A form of exercise and physical performance with origins in military preparation (in ancient as well as more modern societies), and educational programmes for fitness and health. In many respects gymnastics (alongside classic team games) is the foundation of much of the physical education curriculum in the educational institutions of Western societies. It flourishes at the highest competitive level, in the Olympic Games, where fourteen gold medals are competed for; in the schooling systems of the aforesaid societies; and at club and associational level in neighbourhoods and communities. The British army formed an Army Gymnastic Staff in 1860. In its recognizable modern form, gymnastics arose as pedagogic and political initiatives of pioneering thinkers: Guts-Muths and Jahn in Germany, and Ling in Sweden. Educational visionaries with Swedish and German backgrounds—*Österberg and Wilkie respectively—promoted Swedish gymnastics, with its stress on rhythmic fluency rather than strength-building, in schooling and physical education for women in the later 19th century in England.
Olympic gymnastics was dominated by West European nations until the 1948 London Olympics, but the sport was revolutionized in conception and ambition by the Soviet Union; at the 1952 Helsinki Olympics the Soviet gymnasts won five of the seven men's titles, and four out of six of the women's. Russia and other East European countries have continued to dominate events in the discipline, especially so in rhythmic gymnastics, in which, in the words of David Wallechinsky and Jaimie Loucky, ‘thin young women perform 75–90 second routines using various accessories: hoop, rope, clubs, ball, and ribbon’ (The Complete Book of the Olympics, 2008). At the Olympics, gymnasts compete mainly in the team competition, individual all-round competition, and routines on individual apparatus. Gymnastics was a significant popularizer of the Olympics itself, in the groundbreaking impact of performers such as Olga Korbut (USSR) and Nadia Comaneci (Romania) at the 1972 and 1976 Olympics respectively. Allen Guttmann (Sports Spectators, 1986) recalls how when pony-tailed Olga Korbut ‘slipped, fell, and wept’, the ABC's sports director Roone Arledge ‘ordered a close-up’ and the American audience shuddered with empathy; after that, gymnastics was no longer ‘an almost unknown spectator sport’ in the USA. Such performers became genuine role models for countless young women across the world.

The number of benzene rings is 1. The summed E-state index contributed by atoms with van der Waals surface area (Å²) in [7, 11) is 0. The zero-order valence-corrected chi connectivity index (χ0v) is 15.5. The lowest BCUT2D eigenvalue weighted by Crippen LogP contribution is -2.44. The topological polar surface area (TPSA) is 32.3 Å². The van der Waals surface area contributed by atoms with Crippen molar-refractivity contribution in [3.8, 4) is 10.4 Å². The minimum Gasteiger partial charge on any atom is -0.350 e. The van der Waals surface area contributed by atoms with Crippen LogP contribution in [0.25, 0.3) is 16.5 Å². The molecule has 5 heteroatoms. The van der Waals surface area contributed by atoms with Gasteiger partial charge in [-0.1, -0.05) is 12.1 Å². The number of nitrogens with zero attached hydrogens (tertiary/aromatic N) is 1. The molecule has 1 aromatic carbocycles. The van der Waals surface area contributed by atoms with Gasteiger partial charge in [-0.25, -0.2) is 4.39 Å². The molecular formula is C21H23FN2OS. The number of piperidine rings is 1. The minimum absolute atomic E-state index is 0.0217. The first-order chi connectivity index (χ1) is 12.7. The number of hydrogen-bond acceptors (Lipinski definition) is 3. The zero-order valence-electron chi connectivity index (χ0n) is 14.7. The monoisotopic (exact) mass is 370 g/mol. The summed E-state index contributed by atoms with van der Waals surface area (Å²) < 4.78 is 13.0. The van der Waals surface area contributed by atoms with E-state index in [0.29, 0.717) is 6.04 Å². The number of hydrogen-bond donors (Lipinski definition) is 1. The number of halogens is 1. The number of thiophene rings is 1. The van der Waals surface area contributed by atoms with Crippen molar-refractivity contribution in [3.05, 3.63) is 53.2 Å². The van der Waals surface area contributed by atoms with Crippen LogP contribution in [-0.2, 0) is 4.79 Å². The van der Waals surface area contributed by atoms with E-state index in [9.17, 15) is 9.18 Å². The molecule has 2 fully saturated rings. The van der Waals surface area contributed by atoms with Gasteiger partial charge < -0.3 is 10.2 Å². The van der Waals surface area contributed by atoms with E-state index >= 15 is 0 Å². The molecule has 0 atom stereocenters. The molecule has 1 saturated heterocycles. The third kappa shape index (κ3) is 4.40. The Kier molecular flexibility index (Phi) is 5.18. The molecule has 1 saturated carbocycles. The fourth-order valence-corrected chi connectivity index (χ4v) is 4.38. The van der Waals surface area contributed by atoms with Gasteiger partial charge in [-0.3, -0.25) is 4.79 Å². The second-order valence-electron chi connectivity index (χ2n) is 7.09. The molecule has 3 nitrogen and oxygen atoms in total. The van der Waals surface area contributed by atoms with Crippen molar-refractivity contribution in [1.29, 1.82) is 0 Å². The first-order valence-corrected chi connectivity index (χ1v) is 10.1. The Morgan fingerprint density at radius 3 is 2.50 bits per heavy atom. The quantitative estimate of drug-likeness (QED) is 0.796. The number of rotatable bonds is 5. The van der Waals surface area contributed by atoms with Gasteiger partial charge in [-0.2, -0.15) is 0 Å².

Subjects: Medicine and Health.